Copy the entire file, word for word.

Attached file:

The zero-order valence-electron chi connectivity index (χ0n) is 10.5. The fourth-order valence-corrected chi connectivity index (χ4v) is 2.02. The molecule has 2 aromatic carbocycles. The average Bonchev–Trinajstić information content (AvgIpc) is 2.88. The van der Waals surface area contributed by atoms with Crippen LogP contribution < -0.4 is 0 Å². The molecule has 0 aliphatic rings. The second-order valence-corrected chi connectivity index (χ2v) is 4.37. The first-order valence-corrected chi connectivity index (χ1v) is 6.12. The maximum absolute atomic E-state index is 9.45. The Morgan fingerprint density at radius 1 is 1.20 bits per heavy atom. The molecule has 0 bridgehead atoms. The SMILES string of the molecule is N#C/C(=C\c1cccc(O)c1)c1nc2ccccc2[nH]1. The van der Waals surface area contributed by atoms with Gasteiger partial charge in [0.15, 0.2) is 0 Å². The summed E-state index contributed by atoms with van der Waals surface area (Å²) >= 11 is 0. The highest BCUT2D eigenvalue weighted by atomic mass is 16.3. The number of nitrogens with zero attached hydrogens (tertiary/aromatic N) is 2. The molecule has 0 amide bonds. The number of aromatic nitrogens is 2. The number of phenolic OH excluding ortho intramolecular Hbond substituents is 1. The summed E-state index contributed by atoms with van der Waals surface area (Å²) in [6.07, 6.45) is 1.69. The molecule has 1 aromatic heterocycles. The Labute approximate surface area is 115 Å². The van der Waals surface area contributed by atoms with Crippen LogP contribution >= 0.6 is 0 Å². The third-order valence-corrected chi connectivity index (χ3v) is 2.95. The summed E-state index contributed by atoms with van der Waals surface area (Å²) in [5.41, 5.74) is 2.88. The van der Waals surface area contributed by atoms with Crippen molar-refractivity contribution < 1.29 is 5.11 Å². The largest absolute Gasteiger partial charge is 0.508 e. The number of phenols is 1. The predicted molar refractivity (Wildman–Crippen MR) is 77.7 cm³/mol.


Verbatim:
The zero-order valence-electron chi connectivity index (χ0n) is 10.5. The fourth-order valence-corrected chi connectivity index (χ4v) is 2.02. The molecule has 2 aromatic carbocycles. The average Bonchev–Trinajstić information content (AvgIpc) is 2.88. The van der Waals surface area contributed by atoms with Crippen LogP contribution < -0.4 is 0 Å². The molecule has 0 aliphatic rings. The second-order valence-corrected chi connectivity index (χ2v) is 4.37. The first-order valence-corrected chi connectivity index (χ1v) is 6.12. The maximum absolute atomic E-state index is 9.45. The Morgan fingerprint density at radius 1 is 1.20 bits per heavy atom. The molecule has 0 bridgehead atoms. The SMILES string of the molecule is N#C/C(=C\c1cccc(O)c1)c1nc2ccccc2[nH]1. The van der Waals surface area contributed by atoms with Gasteiger partial charge in [0.15, 0.2) is 0 Å². The summed E-state index contributed by atoms with van der Waals surface area (Å²) >= 11 is 0. The highest BCUT2D eigenvalue weighted by atomic mass is 16.3. The number of nitrogens with zero attached hydrogens (tertiary/aromatic N) is 2. The molecule has 0 amide bonds. The number of aromatic nitrogens is 2. The number of phenolic OH excluding ortho intramolecular Hbond substituents is 1. The summed E-state index contributed by atoms with van der Waals surface area (Å²) in [6.07, 6.45) is 1.69. The molecule has 1 aromatic heterocycles. The Labute approximate surface area is 115 Å². The van der Waals surface area contributed by atoms with Crippen LogP contribution >= 0.6 is 0 Å². The third-order valence-corrected chi connectivity index (χ3v) is 2.95. The summed E-state index contributed by atoms with van der Waals surface area (Å²) in [5.41, 5.74) is 2.88. The van der Waals surface area contributed by atoms with Crippen molar-refractivity contribution < 1.29 is 5.11 Å². The largest absolute Gasteiger partial charge is 0.508 e. The number of phenols is 1. The predicted molar refractivity (Wildman–Crippen MR) is 77.7 cm³/mol.